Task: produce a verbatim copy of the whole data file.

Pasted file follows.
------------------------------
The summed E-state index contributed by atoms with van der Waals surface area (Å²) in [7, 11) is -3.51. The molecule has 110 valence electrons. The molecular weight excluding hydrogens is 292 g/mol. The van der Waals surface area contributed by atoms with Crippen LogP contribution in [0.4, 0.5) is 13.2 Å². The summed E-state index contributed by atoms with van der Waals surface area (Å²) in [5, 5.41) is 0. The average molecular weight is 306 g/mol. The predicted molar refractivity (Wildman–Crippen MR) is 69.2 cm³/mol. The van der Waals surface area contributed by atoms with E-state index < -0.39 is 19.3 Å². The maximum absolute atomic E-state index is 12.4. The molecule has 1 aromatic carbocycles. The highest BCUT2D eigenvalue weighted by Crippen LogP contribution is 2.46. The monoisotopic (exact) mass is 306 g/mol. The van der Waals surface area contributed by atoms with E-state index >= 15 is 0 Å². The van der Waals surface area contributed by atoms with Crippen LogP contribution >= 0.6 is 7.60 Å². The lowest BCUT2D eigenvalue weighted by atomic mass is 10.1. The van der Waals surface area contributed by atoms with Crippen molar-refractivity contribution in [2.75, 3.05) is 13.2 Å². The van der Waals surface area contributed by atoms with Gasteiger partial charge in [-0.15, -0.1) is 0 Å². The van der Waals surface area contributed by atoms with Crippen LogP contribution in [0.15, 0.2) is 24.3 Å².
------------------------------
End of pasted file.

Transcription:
The summed E-state index contributed by atoms with van der Waals surface area (Å²) in [7, 11) is -3.51. The molecule has 110 valence electrons. The molecular weight excluding hydrogens is 292 g/mol. The van der Waals surface area contributed by atoms with Crippen LogP contribution in [0.4, 0.5) is 13.2 Å². The summed E-state index contributed by atoms with van der Waals surface area (Å²) in [5, 5.41) is 0. The average molecular weight is 306 g/mol. The predicted molar refractivity (Wildman–Crippen MR) is 69.2 cm³/mol. The van der Waals surface area contributed by atoms with E-state index < -0.39 is 19.3 Å². The maximum absolute atomic E-state index is 12.4. The molecule has 1 aromatic carbocycles. The highest BCUT2D eigenvalue weighted by Crippen LogP contribution is 2.46. The monoisotopic (exact) mass is 306 g/mol. The van der Waals surface area contributed by atoms with E-state index >= 15 is 0 Å². The van der Waals surface area contributed by atoms with Crippen LogP contribution >= 0.6 is 7.60 Å². The lowest BCUT2D eigenvalue weighted by atomic mass is 10.1. The van der Waals surface area contributed by atoms with Crippen molar-refractivity contribution in [2.75, 3.05) is 13.2 Å². The van der Waals surface area contributed by atoms with Gasteiger partial charge in [-0.15, -0.1) is 0 Å². The van der Waals surface area contributed by atoms with Crippen LogP contribution in [0.15, 0.2) is 24.3 Å².